UEA student drowned after taking drug, court hears

UEA student Nick Sadler, whose body was found in a lake on the campus Picture: Will Sadler

UEA student Nick Sadler, whose body was found in a lake on the campus Picture: Will Sadler - Credit: Archant

A 25-year-old UEA student drowned after smoking cannabis, an inquest heard today.

Nicholas Sadler disappeared from his shared student house in Norwich in the early hours of February 8 last year.

The film and television student's body was found by police in a lake at the UEA on February 19.

Mr Sadler grew up in Highgate, King's Lynn and went to King Edward VII School.

His father, William Sadler, said in a statement that his son had suffered from anxiety since around the age of 18 and was prescribed anti-depressants.

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Mr Sadler had notified the university of this before starting his course and was accessing support but had begun to smoke cannabis, an inquest in King's Lynn heard on Friday.

Norfolk's senior coroner, Jacqueline Lake, recorded a narrative conclusion.

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"Mr Sadler was found dead having gone into the UEA lake," she said. "He had smoked cannabis prior to his death."

She said he had not left a suicide note, did not mention suicidal thoughts immediately before his death and had previously sought help when he needed it.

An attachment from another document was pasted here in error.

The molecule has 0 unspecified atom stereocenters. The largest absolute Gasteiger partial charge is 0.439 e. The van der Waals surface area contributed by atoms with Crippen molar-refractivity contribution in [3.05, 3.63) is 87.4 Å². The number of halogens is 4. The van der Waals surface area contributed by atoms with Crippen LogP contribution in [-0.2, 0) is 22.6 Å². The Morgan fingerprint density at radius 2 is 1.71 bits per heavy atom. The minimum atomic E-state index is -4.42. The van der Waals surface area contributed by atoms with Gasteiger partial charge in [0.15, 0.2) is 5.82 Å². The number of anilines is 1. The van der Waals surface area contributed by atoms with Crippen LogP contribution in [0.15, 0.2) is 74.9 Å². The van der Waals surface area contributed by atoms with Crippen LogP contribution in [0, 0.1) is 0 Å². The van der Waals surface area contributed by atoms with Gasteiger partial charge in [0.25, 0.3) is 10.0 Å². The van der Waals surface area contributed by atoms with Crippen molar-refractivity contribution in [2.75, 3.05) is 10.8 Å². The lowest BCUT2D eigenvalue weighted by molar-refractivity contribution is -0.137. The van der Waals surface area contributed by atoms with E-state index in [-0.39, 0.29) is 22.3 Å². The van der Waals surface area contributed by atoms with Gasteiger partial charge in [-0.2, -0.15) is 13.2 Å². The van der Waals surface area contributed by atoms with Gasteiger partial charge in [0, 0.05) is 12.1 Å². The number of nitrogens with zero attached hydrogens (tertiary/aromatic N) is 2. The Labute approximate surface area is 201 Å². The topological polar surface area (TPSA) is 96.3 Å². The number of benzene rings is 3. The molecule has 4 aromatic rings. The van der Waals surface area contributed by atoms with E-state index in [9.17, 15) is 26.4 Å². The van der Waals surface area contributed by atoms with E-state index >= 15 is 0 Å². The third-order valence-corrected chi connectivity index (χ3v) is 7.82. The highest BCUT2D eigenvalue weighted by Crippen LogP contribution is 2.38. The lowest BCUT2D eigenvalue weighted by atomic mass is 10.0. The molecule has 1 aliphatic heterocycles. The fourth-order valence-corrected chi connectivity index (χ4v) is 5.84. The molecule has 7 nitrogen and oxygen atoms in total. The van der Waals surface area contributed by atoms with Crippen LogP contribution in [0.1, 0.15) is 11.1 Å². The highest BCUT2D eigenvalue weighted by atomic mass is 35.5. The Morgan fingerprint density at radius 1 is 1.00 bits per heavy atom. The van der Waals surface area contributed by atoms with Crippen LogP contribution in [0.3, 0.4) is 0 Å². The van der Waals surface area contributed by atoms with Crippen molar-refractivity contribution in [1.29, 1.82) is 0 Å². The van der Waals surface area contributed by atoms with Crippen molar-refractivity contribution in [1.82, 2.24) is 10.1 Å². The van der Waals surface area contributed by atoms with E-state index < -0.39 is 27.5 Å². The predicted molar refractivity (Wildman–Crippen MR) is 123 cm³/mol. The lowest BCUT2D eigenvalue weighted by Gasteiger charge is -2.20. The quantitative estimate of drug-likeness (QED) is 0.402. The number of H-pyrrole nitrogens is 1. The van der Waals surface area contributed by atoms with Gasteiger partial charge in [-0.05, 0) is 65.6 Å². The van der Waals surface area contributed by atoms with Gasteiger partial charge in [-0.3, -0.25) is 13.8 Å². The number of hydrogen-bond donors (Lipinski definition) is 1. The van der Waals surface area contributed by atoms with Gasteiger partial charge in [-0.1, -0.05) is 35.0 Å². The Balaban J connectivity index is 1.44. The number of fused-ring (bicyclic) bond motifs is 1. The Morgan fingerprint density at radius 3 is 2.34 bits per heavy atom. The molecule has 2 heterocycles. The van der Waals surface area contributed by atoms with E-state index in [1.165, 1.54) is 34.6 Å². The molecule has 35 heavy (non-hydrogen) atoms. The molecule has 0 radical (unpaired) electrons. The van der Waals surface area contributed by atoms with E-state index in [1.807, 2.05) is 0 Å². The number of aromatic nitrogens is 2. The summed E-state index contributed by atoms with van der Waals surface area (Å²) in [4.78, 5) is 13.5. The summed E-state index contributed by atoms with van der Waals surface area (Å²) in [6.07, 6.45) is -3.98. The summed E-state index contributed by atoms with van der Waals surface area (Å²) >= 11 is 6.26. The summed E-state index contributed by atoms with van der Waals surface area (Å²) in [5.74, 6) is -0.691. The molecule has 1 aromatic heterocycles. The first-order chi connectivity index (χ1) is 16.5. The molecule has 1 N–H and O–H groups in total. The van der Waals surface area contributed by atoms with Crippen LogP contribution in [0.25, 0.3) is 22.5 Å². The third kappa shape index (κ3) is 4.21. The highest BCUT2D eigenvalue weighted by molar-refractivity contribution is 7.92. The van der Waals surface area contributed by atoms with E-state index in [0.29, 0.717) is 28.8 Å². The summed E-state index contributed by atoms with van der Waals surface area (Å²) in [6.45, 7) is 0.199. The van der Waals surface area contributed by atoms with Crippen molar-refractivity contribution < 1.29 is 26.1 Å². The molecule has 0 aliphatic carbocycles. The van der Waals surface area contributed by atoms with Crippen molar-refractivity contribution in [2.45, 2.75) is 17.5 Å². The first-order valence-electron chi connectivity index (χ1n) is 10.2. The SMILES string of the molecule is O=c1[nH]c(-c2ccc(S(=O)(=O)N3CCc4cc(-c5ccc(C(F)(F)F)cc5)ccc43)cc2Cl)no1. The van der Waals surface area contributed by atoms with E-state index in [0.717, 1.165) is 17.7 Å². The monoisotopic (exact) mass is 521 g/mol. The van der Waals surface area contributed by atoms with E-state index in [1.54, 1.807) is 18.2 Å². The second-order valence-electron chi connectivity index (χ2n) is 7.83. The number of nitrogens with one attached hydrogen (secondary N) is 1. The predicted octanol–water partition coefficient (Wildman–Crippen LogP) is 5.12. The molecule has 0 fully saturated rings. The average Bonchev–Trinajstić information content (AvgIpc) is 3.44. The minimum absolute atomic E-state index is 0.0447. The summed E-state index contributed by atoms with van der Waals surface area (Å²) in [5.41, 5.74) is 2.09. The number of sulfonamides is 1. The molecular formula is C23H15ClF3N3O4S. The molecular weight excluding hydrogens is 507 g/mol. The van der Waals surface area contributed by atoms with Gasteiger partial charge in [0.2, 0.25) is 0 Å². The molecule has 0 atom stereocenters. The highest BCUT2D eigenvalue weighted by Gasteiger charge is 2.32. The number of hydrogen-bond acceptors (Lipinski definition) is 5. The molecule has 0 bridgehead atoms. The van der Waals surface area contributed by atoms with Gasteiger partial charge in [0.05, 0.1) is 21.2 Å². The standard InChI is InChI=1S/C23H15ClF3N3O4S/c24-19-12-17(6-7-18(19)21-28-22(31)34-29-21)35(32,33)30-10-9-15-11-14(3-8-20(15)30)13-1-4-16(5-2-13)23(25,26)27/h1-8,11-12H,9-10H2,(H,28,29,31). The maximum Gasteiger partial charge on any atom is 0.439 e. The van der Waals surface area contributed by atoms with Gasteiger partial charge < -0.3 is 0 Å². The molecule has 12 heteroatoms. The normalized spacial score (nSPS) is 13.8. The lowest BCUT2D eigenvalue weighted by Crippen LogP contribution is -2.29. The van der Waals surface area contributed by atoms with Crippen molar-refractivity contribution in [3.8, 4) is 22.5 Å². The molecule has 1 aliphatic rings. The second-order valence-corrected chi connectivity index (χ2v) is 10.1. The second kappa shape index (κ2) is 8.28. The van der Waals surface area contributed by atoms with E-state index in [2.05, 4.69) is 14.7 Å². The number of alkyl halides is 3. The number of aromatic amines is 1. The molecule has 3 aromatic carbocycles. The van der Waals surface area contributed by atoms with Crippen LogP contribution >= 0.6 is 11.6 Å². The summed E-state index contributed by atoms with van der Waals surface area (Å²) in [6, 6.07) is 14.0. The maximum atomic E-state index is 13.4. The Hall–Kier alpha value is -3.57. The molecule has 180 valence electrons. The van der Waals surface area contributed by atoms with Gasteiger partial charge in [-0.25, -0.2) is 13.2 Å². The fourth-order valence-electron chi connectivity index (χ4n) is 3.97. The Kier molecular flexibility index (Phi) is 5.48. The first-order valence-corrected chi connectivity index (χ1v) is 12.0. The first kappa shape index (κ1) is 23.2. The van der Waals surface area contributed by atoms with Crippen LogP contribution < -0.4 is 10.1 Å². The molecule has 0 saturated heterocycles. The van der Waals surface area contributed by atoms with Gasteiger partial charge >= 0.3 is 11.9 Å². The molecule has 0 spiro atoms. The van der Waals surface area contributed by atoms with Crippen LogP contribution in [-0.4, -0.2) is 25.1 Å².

Mr Sadler's housemate, Kieron Woodcock, "noticed him becoming more anxious again about life after university", Mrs Lake said.

She said: "There was evidence he smoked cannabis on the evening before his disappearance and it's not known what effect this would have had on his state of mind."

CCTV footage saw Mr Sadler walking "purposefully" towards the lake at around 4.30am on February 8 in just jeans and a T-shirt. His phone, wallet and keys were left in his house.

Mrs Lake said that "help and support was made available to him by the university" and that Mr Sadler "took full advantage of these services".

Duncan Yuile, Mr Sadler's mentor, said he met him "almost weekly" since his arrival at university in 2015.

He said that the last time he saw him, on February 6, he seemed "more agitated than usual", but he added: "I had no concern for Nick's safety during this session."

He said they discussed planning a work schedule.

Mr Sadler's father said his son began "normalising" the use of cannabis and talked of using drugs on a holiday to Amsterdam.

"He would use artists as a reference of how cannabis expands your mind," he said.

"I do believe that drug use played a part in the death of Nick."

Mr Sadler had earlier described his son as a "wonderful child".

He said: "It was a privilege to have him as a son. He was so supportive of everyone and wanted to help everyone, and he couldn't understand why the world was not like that with him.

"He loved people, and he loved cats - he was mad on animals generally. He was kind - I never had an argument with him. I knew he would have made a lovely father, but he won't have that chance."

In another tribute, his brother, Oliver, 31, said: "He'd do anything for you. He never hurt anybody, he was kind and funny to be around. He has given us so many wonderful memories and I still can't believe that this has actually happened. We all miss him terribly."

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